RANDALL JARRELL ON W.H. AUDEN
Edited by Stephen Burt with Hannah Brooks-Motl
Columbia Univ. 178 pp. $34.50
Poets hold a tenuous place in the popular imagination, if they hold any place at all. W.H. Auden has been a recent exception to this rule with the inclusion of his "Funeral Blues" ("Stop all the clocks, cut off the telephone. . . .") in the 1994 film Four Weddings and a Funeral and the appearance of "September 1, 1939" ("The unmentionable odour of death/ Offends the September night . . .") all across the Web following the Sept. 11, 2001, terrorist attacks. Though Auden disavowed the latter poem and excluded it from his Collected Poems , the resonance of his words on both of these recent occasions intrigued, comforted and confounded readers around the world -- and demonstrated the lasting power of a major poet whose works often wed a far-reaching intellect, a tremendous poetic gift and a desire to connect with readers.
In Randall Jarrell on W.H. Auden , editor Stephen Burt has collected six lectures that Jarrell delivered at Princeton University in the spring of 1952 "on the poetry, prose, and career of W. H. Auden." These lectures were delivered before an invited audience -- Auden could have attended but did not -- and, as the New Yorker's Adam Gopnik writes in the foreword: "To read Randall Jarrell on W.H. Auden is to read the best-equipped of American critics of poetry of the past century on the best-equipped of its Anglo-American poets, and we rush to read, perhaps, less out of an academic interest in fair judgment than out of a spectator's love of virtuosity in flight. . . . For all that these rescued lectures are in principle an 'attack' by one poet on another, the effect is less of a battle joined than of two virtuosi playing side by side. . . . It is a cutting contest without cuts."
Jarrell began his lectures with this odd conceit: "Imagine a man on an island, a desert island. He loves poetry and has none. . . . One morning, walking along the beach, he sees a packing box; he pries it open with a bone; there inside, in oil-cloth, is everything Auden ever wrote." This conceit is an appropriate place for Jarrell to begin, since the lectures are -- like most of his critical work -- an invitation to read and read closely, to engage Auden's writing in an active and demanding fashion. Jarrell treats Auden's work here like the single sustaining force for a reader starved of nourishment. This is the way most writers would dream of their works being read -- and fear their works being read.
Jarrell most likely assumed he was speaking to a group who admired Auden -- too much, in Jarrell's estimation. Today's audience must remember this context and read his harshest criticisms with the understanding that tearing down an iconic figure often requires an excess of enthusiasm, sarcasm, dismissiveness and even bile. Gopnik may be right; Jarrell is engaged in "a cutting contest without cuts," but not because Jarrell failed to bring a weapon. He strikes at Auden's development as a writer: "Auden's desire to get away from the eternal rejection of much modernist poetry managed to make the worst sections of the poems he wrote late in the 1930s no more than well-meaning gush." He attacks Auden's methods: "He has bureaucratized his method as completely, and consequently as disastrously, as any efficiency expert could wish." He even stabs at particular phrases and lines: " All the fun under/ Liberty's masterful shadow (Here words fail me -- few men, few women, and few children have ever written anything as silly, as shamefully silly, as amazingly silly as this) -- under the masterful shadow of this line things like the hour of the pageant-master and the poets exploding like bombs look like nothing but ordinary tripe."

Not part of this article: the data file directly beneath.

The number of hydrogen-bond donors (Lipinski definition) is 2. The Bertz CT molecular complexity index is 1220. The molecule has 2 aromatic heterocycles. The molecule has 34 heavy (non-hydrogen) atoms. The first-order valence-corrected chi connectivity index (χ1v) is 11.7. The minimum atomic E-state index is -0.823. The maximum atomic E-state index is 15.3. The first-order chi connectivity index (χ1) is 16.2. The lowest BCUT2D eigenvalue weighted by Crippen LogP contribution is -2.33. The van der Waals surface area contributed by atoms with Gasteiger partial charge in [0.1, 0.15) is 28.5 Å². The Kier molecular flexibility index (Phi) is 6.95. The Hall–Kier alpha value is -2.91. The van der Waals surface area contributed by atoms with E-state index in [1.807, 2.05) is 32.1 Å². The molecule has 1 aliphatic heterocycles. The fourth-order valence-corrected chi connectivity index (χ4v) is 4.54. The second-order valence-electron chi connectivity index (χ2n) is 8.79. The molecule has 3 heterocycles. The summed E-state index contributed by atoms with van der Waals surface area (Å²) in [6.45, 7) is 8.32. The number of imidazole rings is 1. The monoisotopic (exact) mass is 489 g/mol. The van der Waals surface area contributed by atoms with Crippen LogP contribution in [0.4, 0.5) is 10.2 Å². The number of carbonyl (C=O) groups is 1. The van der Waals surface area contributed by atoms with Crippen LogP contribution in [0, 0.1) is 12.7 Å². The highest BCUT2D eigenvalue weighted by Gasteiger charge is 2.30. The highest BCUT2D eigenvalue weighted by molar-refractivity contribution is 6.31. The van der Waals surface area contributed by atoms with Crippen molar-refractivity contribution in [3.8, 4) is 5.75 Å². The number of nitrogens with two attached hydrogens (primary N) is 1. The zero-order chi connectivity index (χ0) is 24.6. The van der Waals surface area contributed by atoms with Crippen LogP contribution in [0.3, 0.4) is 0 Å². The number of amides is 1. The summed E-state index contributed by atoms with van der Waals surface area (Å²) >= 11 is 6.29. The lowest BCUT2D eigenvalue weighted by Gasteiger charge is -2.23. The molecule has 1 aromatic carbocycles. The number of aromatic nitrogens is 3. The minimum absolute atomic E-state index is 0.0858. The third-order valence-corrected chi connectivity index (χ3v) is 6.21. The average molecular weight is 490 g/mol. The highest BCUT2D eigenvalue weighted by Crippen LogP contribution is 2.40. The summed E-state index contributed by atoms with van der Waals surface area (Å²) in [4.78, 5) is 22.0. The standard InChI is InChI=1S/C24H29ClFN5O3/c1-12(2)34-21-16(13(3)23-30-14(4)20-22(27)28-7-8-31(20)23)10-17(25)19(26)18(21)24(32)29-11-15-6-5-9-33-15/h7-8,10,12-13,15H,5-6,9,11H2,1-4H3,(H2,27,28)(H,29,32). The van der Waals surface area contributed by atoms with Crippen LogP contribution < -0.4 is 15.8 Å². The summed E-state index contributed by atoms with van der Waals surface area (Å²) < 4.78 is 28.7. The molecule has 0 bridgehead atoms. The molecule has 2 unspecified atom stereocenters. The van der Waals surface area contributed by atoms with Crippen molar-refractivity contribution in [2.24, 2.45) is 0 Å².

But perhaps some of the harshest remarks are leveled as Jarrell is complimenting Auden as "a genuinely humane, humanistic writer": "Auden knows comparatively little about families, about ordinary private lives, anyway; he has had an extraordinary public life himself, and when he talks about these ordinary public lives ordinary human beings have, he is almost always talking down, nature-faking, telling you how Mama Grizzly feels about little Wob, her backward cub."
Jarrell's lectures can be funny, too. While considering the stages of Auden's work, Jarrell states: "Auden first slipped in to this dark realm of Faerie . . . on the furtive excursions of the unbeliever who needs some fake photographs of the Little People for a new edition of Peter Pan , but who ends up as a cook's boy helping the gloomier dwarfs boil toads and snails, in preparation for the love-feast that celebrates the consummation of their mysteries." Whether this is right or not, you can't fault the enthusiasm.
So if Jarrell's criticisms of Auden are off-base and excessive, or inconsequential and empty, or (most problematic of all) right , why spend time reading these lectures? For one thing, this collection is first-rate scholarship, with extensive notes for every lecture. For another, Jarrell is more than a virtuoso performing here; he is a writer learning from his sense of the failures of another writer. And it is these failures that provide a window on the incompleteness of our experience of the world. The lectures contain both joy -- sometimes a diabolical glee -- and acceptance as well: "We make our poetry, but we make it what we can, not what we wish." We can only wish that Jarrell's sometimes humorous, sometimes vicious, always serious critiques of Auden might serve as an invitation to a lifetime of reading poetry, with the satisfactions and discontents such a life contains. ·
Jon Tribble is the editor of the Crab Orchard Series in Poetry from Southern Illinois University Press.